Abstract. In this last talk, I will present some latest, not yet published works on sparse longitudinal regression. Functional data analysis has received considerable recent attention and a number of successful applications have been reported. In this paper, asymptotically simultaneous confidence bands are obtained for the mean function of the functional regression model, using piecewise constant spline estimation. Simulation experiments corroborate the asymptotic theory. The confidence band procedure is illustrated by analyzing the CD4 cell counts of HIV infected patients. This talk is based on Ma, S., Yang, L. and Carroll, R. (2010) A simultaneous confidence band for sparse longitudinal regression.

Spring 2009

Robert Hardt (Rice University) Mar 2-4, 2009

Some Old Geometric Variational Problems in New Contexts

Lecture I: Modeling Soap Films and Soap Bubbles

Abstract. Soap films have fascinated mathematicians and physicists for hundreds of years with works by many famous people such as Lagrange, Riemann, Gauss, Weierstrass, Schwarz, Douglas, and Rado. The blind Belgian physicist Plateau formulated the problem of finding a surface of minimal area having a given spatial curve as boundary. Many different precise definitions have been given for surface, area, and boundary. We will discuss some of the interesting pictures, discoveries, properties, and some questions that are still open about these soap films.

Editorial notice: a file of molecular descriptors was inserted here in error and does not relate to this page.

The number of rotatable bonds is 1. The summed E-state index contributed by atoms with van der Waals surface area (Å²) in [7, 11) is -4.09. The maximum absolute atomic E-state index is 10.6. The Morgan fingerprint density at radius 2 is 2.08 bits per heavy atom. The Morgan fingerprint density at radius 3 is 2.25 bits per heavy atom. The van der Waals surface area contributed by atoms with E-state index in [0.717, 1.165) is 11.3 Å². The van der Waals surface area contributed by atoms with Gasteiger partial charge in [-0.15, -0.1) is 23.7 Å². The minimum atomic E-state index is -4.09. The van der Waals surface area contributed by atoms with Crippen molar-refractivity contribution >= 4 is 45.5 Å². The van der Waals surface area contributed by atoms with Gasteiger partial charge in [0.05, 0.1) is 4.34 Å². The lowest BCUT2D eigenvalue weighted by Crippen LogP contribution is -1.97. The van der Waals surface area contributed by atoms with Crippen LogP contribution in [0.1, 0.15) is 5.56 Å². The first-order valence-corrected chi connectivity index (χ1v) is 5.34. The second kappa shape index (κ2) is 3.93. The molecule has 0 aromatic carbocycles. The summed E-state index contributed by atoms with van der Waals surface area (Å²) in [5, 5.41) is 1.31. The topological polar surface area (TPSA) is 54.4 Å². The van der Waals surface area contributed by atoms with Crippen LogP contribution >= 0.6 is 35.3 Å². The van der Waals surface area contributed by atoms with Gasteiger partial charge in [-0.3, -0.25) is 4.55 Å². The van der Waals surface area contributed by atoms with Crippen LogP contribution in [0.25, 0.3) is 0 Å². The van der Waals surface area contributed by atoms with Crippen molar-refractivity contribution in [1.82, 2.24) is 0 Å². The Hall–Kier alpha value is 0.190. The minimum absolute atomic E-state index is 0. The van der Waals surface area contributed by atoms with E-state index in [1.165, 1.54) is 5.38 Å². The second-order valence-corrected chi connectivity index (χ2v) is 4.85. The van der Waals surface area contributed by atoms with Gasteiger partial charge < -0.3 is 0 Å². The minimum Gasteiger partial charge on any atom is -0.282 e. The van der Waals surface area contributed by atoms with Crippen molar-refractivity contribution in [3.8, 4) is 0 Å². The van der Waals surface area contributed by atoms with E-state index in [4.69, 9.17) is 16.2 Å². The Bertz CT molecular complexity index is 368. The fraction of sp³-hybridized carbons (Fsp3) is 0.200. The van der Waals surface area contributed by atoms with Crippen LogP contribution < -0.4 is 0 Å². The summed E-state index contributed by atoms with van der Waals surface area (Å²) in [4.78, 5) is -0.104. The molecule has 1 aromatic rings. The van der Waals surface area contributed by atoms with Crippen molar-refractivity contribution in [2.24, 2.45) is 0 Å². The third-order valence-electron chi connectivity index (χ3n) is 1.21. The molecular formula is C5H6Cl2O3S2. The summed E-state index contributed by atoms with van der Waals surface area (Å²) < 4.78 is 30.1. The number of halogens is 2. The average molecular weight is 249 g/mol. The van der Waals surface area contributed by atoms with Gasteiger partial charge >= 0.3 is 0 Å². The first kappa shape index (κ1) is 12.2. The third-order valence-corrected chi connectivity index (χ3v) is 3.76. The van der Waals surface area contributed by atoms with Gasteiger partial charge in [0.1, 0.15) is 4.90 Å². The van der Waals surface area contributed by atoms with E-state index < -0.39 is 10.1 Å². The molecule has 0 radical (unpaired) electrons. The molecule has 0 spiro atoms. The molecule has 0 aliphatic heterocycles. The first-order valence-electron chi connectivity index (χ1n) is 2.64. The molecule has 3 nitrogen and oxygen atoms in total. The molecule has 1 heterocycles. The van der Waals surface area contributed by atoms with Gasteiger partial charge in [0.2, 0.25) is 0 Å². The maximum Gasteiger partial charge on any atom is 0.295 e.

Lecture II: Functions of Bounded Variation

Abstract. A function $f$ from an interval $[a,b]$ to a metric space $X$ has "bounded variation" if there is a bound on the expressions $dist\left(f(t_0),f(t_1)\right) + \cdots + dist\left(f(t_{n-1}),f(t_n)\right)$ independent on the choice of the partition $a=t_0<t_1<\cdots <t_n=b$. There is a simple generalization to functions of $n$ variables obtained by considering restrictions to lines in the domain. In case $X=\mathbb{R}$, such a BV function has a distribution gradient which decomposes into a classical pointwise-defined gradient, a jump part, and a third "Cantor function" part. BV functions have played a big role in many of the developments in higher dimensional Plateau problems. More recently, with $n=2$, there have been numerous applications to geometric calculus of variations, providing a class for minimizers and flows in image recognition and processing. They enjoy a certain approximation by Lipschitz functions, and their generic level sets and jump sets enjoy rectifiability properties of being strongly approximable by manifolds.